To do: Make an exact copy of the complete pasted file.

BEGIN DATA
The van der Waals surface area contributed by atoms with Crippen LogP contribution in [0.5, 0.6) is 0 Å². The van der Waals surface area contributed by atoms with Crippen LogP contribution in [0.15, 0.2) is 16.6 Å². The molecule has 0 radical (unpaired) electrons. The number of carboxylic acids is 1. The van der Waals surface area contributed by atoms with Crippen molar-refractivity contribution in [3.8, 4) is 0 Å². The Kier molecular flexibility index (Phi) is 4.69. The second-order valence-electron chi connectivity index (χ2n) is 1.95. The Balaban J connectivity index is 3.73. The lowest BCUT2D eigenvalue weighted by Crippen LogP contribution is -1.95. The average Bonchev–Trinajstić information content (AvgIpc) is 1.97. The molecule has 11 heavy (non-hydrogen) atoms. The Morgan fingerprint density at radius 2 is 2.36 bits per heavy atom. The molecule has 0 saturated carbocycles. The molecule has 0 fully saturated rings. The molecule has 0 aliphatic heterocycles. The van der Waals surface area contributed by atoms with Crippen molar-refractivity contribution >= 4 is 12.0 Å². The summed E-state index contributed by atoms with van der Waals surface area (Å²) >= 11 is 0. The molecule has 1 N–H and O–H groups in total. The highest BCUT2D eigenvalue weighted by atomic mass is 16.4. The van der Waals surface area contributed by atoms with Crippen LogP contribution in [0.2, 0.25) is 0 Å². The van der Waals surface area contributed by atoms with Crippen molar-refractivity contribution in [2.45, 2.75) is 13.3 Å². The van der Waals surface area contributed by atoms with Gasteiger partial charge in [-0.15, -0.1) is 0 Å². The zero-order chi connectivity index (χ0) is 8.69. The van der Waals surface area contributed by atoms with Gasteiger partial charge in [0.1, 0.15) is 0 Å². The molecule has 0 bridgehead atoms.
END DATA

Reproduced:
The van der Waals surface area contributed by atoms with Crippen LogP contribution in [0.5, 0.6) is 0 Å². The van der Waals surface area contributed by atoms with Crippen LogP contribution in [0.15, 0.2) is 16.6 Å². The molecule has 0 radical (unpaired) electrons. The number of carboxylic acids is 1. The van der Waals surface area contributed by atoms with Crippen molar-refractivity contribution in [3.8, 4) is 0 Å². The Kier molecular flexibility index (Phi) is 4.69. The second-order valence-electron chi connectivity index (χ2n) is 1.95. The Balaban J connectivity index is 3.73. The lowest BCUT2D eigenvalue weighted by Crippen LogP contribution is -1.95. The average Bonchev–Trinajstić information content (AvgIpc) is 1.97. The molecule has 11 heavy (non-hydrogen) atoms. The Morgan fingerprint density at radius 2 is 2.36 bits per heavy atom. The molecule has 0 saturated carbocycles. The molecule has 0 fully saturated rings. The molecule has 0 aliphatic heterocycles. The van der Waals surface area contributed by atoms with Crippen molar-refractivity contribution >= 4 is 12.0 Å². The summed E-state index contributed by atoms with van der Waals surface area (Å²) >= 11 is 0. The molecule has 1 N–H and O–H groups in total. The highest BCUT2D eigenvalue weighted by atomic mass is 16.4. The van der Waals surface area contributed by atoms with Crippen LogP contribution in [0.2, 0.25) is 0 Å². The van der Waals surface area contributed by atoms with Crippen molar-refractivity contribution in [2.45, 2.75) is 13.3 Å². The van der Waals surface area contributed by atoms with Gasteiger partial charge in [-0.15, -0.1) is 0 Å². The zero-order chi connectivity index (χ0) is 8.69. The van der Waals surface area contributed by atoms with Gasteiger partial charge in [0.1, 0.15) is 0 Å². The molecule has 0 bridgehead atoms.